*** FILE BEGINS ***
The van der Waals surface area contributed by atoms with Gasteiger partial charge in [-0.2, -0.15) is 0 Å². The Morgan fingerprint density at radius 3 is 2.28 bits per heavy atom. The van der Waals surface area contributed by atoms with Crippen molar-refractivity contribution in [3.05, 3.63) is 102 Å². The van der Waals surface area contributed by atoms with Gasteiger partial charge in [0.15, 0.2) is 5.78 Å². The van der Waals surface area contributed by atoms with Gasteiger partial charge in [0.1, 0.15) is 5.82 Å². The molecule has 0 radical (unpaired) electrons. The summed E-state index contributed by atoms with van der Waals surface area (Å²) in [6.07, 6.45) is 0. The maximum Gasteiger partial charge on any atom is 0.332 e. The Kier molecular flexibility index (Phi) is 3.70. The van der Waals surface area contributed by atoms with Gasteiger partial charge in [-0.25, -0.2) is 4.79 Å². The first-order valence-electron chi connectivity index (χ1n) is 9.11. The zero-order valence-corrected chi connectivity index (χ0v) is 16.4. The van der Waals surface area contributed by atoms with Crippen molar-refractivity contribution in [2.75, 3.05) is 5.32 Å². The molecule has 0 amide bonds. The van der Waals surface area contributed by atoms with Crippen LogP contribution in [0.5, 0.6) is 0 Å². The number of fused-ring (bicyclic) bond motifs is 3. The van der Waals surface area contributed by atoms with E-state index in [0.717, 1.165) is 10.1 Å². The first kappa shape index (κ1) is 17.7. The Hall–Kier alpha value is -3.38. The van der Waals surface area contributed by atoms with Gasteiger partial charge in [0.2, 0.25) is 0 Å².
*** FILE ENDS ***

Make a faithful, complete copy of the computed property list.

The van der Waals surface area contributed by atoms with Gasteiger partial charge in [-0.2, -0.15) is 0 Å². The Morgan fingerprint density at radius 3 is 2.28 bits per heavy atom. The van der Waals surface area contributed by atoms with Crippen molar-refractivity contribution in [3.05, 3.63) is 102 Å². The van der Waals surface area contributed by atoms with Gasteiger partial charge in [0.15, 0.2) is 5.78 Å². The van der Waals surface area contributed by atoms with Gasteiger partial charge in [0.1, 0.15) is 5.82 Å². The molecule has 0 radical (unpaired) electrons. The summed E-state index contributed by atoms with van der Waals surface area (Å²) in [6.07, 6.45) is 0. The maximum Gasteiger partial charge on any atom is 0.332 e. The Kier molecular flexibility index (Phi) is 3.70. The van der Waals surface area contributed by atoms with Gasteiger partial charge in [-0.25, -0.2) is 4.79 Å². The first-order valence-electron chi connectivity index (χ1n) is 9.11. The zero-order valence-corrected chi connectivity index (χ0v) is 16.4. The van der Waals surface area contributed by atoms with Crippen molar-refractivity contribution in [2.75, 3.05) is 5.32 Å². The molecule has 0 amide bonds. The van der Waals surface area contributed by atoms with Crippen LogP contribution in [0.5, 0.6) is 0 Å². The number of fused-ring (bicyclic) bond motifs is 3. The van der Waals surface area contributed by atoms with E-state index in [0.717, 1.165) is 10.1 Å². The first kappa shape index (κ1) is 17.7. The Hall–Kier alpha value is -3.38. The van der Waals surface area contributed by atoms with Gasteiger partial charge in [0.2, 0.25) is 0 Å².